Audi follows fellow Germans BMW and Mercedes-Benz as 2019 Detroit motor show no-shows, along with a host of other carmakers that have pulled out in recent years including Mazda, Mini, Volvo, Porsche, Mitsubishi, Jaguar and Land Rover.
“For 2019, we have decided that we will not participate in NAIAS. We will continue to evaluate auto shows on a case-by-case basis relative to the timing of our product introductions and the value the show brings from a media and consumer perspective,” it said in a statement.
Read next: 2018 Detroit Motor Show: What to expect
Audi isn’t ditching the rest of the US motor show circuit though, confirming it will continue to attend the Los Angeles and New York events – for now.
So what of the future of the Detroit motor show, which is seen as the official kick-start to the motoring year every January?
A reason for braving the Rust-Belt city’s harsh winter was that Detroit always kicked off the motor show calendar with big reveals. However, it has since had to compete with the Consumer Electronics Show in Las Vegas, which is gaining prominence as carmakers continue to develop autonomous systems and electrified powertrains – the Detroit show was actually put back a week this year so as to not clash with CES.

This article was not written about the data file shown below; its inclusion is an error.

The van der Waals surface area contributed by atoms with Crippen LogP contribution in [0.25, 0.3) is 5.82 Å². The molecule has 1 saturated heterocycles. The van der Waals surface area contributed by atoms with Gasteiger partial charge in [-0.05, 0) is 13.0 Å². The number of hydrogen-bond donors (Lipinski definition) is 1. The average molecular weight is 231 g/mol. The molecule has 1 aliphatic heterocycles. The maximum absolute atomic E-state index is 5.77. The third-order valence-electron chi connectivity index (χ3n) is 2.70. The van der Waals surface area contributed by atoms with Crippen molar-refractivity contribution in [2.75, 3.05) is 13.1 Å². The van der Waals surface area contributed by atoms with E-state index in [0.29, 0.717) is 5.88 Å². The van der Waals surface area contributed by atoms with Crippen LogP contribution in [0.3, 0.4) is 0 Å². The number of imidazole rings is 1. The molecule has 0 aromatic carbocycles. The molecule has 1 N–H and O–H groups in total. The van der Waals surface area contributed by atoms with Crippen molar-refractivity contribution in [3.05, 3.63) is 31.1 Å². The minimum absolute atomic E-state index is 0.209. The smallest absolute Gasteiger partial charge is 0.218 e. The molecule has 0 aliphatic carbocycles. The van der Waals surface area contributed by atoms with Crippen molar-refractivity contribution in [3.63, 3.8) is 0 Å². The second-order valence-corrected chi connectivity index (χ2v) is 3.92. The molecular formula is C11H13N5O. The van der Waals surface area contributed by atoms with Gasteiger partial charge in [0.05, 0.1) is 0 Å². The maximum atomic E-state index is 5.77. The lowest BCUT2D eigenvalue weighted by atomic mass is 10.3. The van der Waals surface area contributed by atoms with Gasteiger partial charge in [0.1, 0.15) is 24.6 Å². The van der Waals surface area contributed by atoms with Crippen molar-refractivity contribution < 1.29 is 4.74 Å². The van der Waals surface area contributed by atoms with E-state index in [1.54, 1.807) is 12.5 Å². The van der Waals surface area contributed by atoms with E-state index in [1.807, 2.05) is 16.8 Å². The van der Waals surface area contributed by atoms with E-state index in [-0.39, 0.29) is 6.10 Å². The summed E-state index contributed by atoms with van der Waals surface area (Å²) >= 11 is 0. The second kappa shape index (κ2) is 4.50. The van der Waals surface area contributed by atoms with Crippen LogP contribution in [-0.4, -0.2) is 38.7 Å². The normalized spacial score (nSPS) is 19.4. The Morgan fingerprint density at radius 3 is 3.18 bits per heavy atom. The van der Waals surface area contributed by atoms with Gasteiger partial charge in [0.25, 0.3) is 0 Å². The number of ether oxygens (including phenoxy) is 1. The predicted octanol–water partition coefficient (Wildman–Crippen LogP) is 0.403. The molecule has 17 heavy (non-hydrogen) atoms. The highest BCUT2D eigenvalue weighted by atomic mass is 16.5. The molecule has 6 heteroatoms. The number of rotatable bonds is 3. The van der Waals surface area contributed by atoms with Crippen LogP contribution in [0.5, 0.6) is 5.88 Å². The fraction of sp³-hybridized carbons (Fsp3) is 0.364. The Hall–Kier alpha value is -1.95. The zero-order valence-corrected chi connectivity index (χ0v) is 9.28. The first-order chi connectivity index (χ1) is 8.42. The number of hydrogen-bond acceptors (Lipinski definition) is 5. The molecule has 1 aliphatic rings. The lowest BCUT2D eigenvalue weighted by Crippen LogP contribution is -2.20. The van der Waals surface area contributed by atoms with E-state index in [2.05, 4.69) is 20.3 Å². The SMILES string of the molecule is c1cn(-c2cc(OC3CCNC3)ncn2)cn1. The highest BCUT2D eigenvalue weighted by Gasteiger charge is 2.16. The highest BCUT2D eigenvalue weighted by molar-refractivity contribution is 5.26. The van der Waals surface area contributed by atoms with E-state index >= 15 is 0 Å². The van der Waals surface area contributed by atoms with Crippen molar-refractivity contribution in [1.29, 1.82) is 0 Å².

Wheels attended both events in January. While there was plenty of traffic at CES, numbers at Detroit were noticeably down, even with the big-three German luxury brands in attendance.
Different reasons have been cited for the Detroit show’s downturn, including the sub-zero weather and even the decision to rebrand itself as the North American International Auto Show in 1989. But it’s probably more symptomatic of motor shows in general losing their influence as carmakers set their own agendas to tease and reveal models online before the wraps come off them on the show floor.
For its part, the Detroit Auto Dealers Association, which organises the Detroit show, was reported in Automotive News as saying it had plans to revolutionise the event to provide “a global stage that delivers cost-effective opportunities to audiences” that “only Detroit” can offer.